Social Studies

How ‘Fair’ Is Our Government? And Other Big Questions Teachers Are Posing for Constitution Day

By Sarah Schwartz — September 14, 2022 8 min read
Students in Janell Cinquini's constitution law class work on an assignment at Lakeridge High School in Lake Oswego, Ore., on Sept. 13, 2022.
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In Janell Cinquini’s constitutional law elective, her high school students wrestle with the same question that has shaped scholarly debates and the contours of U.S. Supreme Court cases over the centuries: Should the Constitution be seen as fixed, having the same meaning as when it was written? Or can it be interpreted differently over the years, as our country changes?

The conversations are lively. Cinquini’s class at Lakeridge High School in Lake Oswego, Ore., has its fair share of students who favor both perspectives of that key question: budding originalists, and those who lean more toward living constitutionalism. Some of her students see the document as “almost sacred,” Cinquini said. “Others are like, ‘It’s 2022; the founders got all these things wrong; we need to make these big, sweeping changes.’”

In Cinquini’s classroom, students dive deep into these questions of constitutional interpretation, learn what the document actually says and what it doesn’t, and investigate the process of getting an amendment passed. Her goal is to make the Constitution relevant, Cinquini said: “They need to know why it matters today, and to them.”

That’s the charge that many social studies teachers across the country will take up this week in advance of Constitution Day, which commemorates the signing of the document on Sept. 17, 1787. Under a lesser-known federal mandate, any educational institution that receives federal funding is required to teach about the Constitution on the day the holiday is celebrated.

The times provide a lot of material. This past spring, a conservative-majority Supreme Court handed down a series of decisions that watchers say have brought seismic shifts in interpretation of constitutional law. Among them: It struck down a New York law restricting concealed carry, expanding rights to bear arms; sided with a high school football coach who led prayers at the 50-yard line; and overturned Roe v. Wade, calling into question prior constitutional interpretations of a right to privacy.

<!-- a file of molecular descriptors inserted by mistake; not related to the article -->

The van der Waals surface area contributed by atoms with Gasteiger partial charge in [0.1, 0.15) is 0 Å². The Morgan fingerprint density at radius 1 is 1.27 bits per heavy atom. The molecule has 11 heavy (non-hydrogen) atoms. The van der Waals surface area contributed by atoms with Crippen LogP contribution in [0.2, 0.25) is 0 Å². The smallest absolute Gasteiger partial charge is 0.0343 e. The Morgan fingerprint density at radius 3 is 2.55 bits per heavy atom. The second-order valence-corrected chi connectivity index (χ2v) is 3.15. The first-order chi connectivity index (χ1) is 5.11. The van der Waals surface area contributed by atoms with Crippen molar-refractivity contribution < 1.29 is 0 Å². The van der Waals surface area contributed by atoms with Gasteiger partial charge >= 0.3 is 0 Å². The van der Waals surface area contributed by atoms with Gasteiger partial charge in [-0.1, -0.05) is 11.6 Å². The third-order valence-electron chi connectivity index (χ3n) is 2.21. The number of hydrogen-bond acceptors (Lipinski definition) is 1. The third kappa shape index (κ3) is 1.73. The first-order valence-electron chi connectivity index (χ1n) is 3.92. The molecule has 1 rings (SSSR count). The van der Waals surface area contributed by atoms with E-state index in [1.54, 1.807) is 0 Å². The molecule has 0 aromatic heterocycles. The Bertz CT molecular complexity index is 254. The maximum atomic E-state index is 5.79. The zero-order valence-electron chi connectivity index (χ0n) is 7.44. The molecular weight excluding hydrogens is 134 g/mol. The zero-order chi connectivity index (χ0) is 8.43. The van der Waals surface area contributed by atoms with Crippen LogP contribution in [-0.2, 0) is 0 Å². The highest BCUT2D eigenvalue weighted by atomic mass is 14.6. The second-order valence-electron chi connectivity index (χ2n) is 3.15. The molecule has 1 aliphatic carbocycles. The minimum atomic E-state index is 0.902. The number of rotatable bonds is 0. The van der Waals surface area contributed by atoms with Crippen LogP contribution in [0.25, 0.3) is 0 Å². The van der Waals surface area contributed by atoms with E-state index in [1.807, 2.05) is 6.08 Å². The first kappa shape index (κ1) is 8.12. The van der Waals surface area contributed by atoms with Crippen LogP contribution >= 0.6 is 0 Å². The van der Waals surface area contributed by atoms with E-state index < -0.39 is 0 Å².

Even as some precedents are reversed and new ones are set, commentators on the right and the left have both lamented how the country’s polarized politics and intransigent Congress have made it that much more difficult to imagine actually amending the text of the document. It’s an issue that Cinquini sometimes worries about, too.

Janell Cinquini teaches a constitution law class at Lakeridge High School in Lake Oswego, Ore., on Sept. 13, 2022.

Her students are “looking at a super dysfunctional congressional process,” she said. “There’s not a lot of compromise going on. I think they’re more likely to think the system’s in need of a lot of work.”

Teachers say they try to focus on how the document shapes students’ lives—while leaving room for their classes to discuss what they may see as an imperfect document that governs an imperfect system.

It’s important to teach students the ideals and goals behind the Constitution, even while acknowledging the ways that the document hasn’t always protected those ideals for all Americans, said Patrice Frasier, the social studies department chair at Baltimore Polytechnic Institute in Baltimore.

“How can you hold your government accountable if you don’t know how it’s supposed to work?” she asked.

The Constitution helps students understand current events—and their own rights

Knowing how the government is supposed to work starts with understanding what, exactly, is in the Constitution. Several teachers said they often start by clarifying misconceptions.

“A lot of times, they’ll tell me what’s in the document, and I’m like, ‘That’s not there,’” Cinquini said.

For example, a lot of her students think that the Constitution enshrines the rights to “life, liberty, and the pursuit of happiness.” (It doesn’t; those ideals are listed in the Declaration of Independence.) Or, an issue more recently in the news—some students have asked Cinquini whether the Constitution requires presidential candidates to disclose their tax returns. (It doesn’t. This is just a tradition.)

Grounding students in this foundational knowledge helps provide an entry point into current events, said Debra Warunek, a U.S. History and government teacher at Green Run Collegiate in Virginia Beach, Va.

Last school year, Warunek’s students were glued to the Supreme Court nomination of Ketanji Brown Jackson. In part, they appreciated the rhetorical drama: They liked watching how Jackson responded, “very diplomatically,” to questioning from Republican senators, Warunek said.

But they could also make connections between what they’d learned about constitutional interpretation and some of the lines of questioning directed at the then-nominee, Warunek said. At home, her students would look at what commentators on social media had said about Jackson’s responses—like her refusal to define “woman” when asked by Republican Sen. Marsha Blackburn—and discuss their thoughts the next day in class.

“The conversations that my kids had blew me away,” said Warunek. “That was probably the best week of my teaching career.”